system is essential as engine aeration levels increase. Previous atempts to solve valve failures due to this failure mode achieved limited results through continuous quality improvement efforts. These efforts used traditional hardware design of experiments, CAE modeling study and correlation studies. However, such repeated efforts become efforts of cause detection only. No matter how tightly the components were controlled, the performance of the lash adjuster in terms of plunger movements was not acceptable in the presence of high aeration, shown in Figure 3. The ideal performance should be no difference when the hydraulic lash adjuster system is exposed to high levels of oil aeration. To obtain this ideal performance, a breakthrough approach is required.

Position (in)

2.00E-02 1.50E-02
1.00E-02 5.00E-03 0.00E+00
0 -5.00E-03
-1.00E-02 -1.50E-02 -2.00E-02

Ball Movement 6500 RPM
Base 0% Aeration - 5min Base 15% Aeration - 2min

0.005

0.01

0.015

0.02

0.025

0.03

0.035

0.04

Time (sec)

Figure 3
It is therefore a challenge for the team to have a breakthrough approach to improve the robustness of lash adjuster design against aeration.
Instead of constantly debugging products and processes that already exist, a re-examination of the function and design parameters is required. The process best suited to this task is DFSS.
DFSS starts from scratch to design the product or process to be virtually error free. This effectively replaces the usual trial-and-error or built-test-fix style and results in product designs that consistently meet customer requirements. There are several different types of roadmaps or models with different focus on generic technology development or product commercialization such as I2DOV (Invention, Innovation, Develop, Optimize and Verify); CDOV (Concept, Design, Optimize and Verify); IDDOV (Identify, Define, Develop, Optimize and Verify); DMADV (Define, Measure, Analyze, Design and Verify) and etc.

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Table 1 shows the comparison of different DFSS roadmaps.

Table 1: Comparison of Different DFSS Roadmaps

DFSS Value Creation & Prevention Timing: Start early

Phase 1 1. Invention Innovation
2. Concept
3. Identify Define

Roadmaps

Phase 2

Phase 3

Develop Optimize

Design

Optimize

Develop Optimize

4. Define

Characterize

Optimize

5. Define Measure

Analyze Design

6 Sigma (DMAIC) Defect &
Cost Reduction

6 Sigma is applied to continuous improvement of existing processes as well as to the design of new process.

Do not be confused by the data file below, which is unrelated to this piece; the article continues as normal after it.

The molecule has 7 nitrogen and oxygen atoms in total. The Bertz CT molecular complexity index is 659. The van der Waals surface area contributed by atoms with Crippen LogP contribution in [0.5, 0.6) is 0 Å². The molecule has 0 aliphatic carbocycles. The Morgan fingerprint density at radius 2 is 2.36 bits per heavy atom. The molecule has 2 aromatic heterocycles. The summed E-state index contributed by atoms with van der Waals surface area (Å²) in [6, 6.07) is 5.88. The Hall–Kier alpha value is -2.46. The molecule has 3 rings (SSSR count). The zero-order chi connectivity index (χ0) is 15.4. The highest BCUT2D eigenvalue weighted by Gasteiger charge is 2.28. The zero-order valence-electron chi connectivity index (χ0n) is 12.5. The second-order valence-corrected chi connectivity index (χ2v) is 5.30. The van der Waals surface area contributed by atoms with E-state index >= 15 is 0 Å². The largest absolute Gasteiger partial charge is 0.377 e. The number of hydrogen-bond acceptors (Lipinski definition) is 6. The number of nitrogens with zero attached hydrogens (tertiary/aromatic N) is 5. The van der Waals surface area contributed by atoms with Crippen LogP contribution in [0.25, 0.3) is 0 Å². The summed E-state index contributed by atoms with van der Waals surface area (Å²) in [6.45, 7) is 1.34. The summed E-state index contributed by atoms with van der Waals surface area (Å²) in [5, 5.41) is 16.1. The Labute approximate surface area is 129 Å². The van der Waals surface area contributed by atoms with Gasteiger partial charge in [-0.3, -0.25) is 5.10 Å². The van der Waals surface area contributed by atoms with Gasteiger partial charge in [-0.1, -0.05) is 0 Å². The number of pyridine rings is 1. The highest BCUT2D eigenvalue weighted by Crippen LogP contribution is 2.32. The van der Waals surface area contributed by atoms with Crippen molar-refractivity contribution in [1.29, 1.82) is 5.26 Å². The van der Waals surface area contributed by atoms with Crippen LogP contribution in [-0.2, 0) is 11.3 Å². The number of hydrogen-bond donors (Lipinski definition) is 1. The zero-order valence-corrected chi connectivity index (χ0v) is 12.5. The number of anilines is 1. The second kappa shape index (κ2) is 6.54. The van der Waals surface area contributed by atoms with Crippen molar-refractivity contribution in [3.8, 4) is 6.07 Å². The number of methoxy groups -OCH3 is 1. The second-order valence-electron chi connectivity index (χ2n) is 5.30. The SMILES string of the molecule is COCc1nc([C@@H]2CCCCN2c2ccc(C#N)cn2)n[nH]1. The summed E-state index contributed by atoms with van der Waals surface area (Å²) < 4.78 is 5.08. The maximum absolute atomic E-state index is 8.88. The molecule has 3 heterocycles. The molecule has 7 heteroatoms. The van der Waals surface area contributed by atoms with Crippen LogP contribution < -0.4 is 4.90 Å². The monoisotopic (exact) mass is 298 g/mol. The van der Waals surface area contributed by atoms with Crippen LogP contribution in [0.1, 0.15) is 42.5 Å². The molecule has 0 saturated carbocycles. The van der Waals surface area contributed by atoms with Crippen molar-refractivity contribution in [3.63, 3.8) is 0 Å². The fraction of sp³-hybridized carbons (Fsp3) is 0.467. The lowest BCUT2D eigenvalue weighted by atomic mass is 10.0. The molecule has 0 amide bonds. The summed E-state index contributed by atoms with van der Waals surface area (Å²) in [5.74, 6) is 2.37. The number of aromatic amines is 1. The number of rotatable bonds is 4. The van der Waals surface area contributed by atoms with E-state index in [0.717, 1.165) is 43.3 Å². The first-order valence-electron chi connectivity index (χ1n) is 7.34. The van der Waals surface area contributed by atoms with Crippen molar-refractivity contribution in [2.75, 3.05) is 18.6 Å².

Phase4 Verify Verify Verify Verify Verify
Define

Comments
I2DOV- Focus on technology development.
CDOV- Focus on product commercialization based on the optimized technology. It is best used with model 1 together. IDDOV- a combined model in terms of technology development and product commercialization. DCOV - a combined model in terms of technology development and product commercialization. DMADV – a model similar to DMAIC with different focus. Measure in DMAIC is to determine current performance and analyze the root causes of the defects and costs. The measure in DMADV is to determine Customer needs and analyze, design the process options to meet the customer needs. Measure Analyze Improve Control

From the Table1, the name of the roadmap or model in DFSS is not important but the contents and tasks needed to be carried out at each phase as defined are. A typical Ford Motor Company's Design for Six Sigma has four phases –Define, Characterize, Optimize and Verify (DCOV) and can be summarized as follows:
Define – Identify market needs. Define customer requirements and project goal. Identify Critical to Satisfaction (CTS’s) and Related Functional Targets.
Characterize - Understand System and Select Concepts. Flow Down to CTS’s to lower level (y’s) Relate CTS’s (y’s) to Critical to Quality (CTQ) design parameters (x’s).
Optimize - Design for Robust Performance Minimize product process sensitivity to manufacturing & usage conditions.

Verify - Assess integrated system, subsystem, Performance, Reliability & Manufacturing. Verification that design performance and ability can meet customer's requirements.
This process, however, does not identify how to develop a design to meet the functional requirements. As a systematic tool, Axiomatic Design, a function focused scientific approach for the synthesis and analysis of product design, developed at MIT by Nam Suh [1], is one of the DFSS tools that can help to ensure that the design specifications, manufacturing capabilities and systems integration are fully aligned with the voice of customers. Axiomatic Design provides a rational structure basis for evaluation of proposed solution alternatives and the subsequent selection of the best alternative. When the limitation of a given design optimization is evidenced, the concept design improvement may have to be considered.

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2. Introduction to Axiomatic Design
Axiomatic Design is a principle-based design method focused on the concept of domains that seeks to reduce the complexity of the design process. It accomplishes this by providing a framework of principles that guide the designer or engineer. The primary goal of axiomatic design is to establish a systematic foundation for design activity by two fundamental axioms and a set of implementation methods [1]. The two axioms are:
Axiom 1: The Independence Axiom: Maintain the independence of functional requirements.
Axiom 2: The Information Axiom: Minimize the information content in design.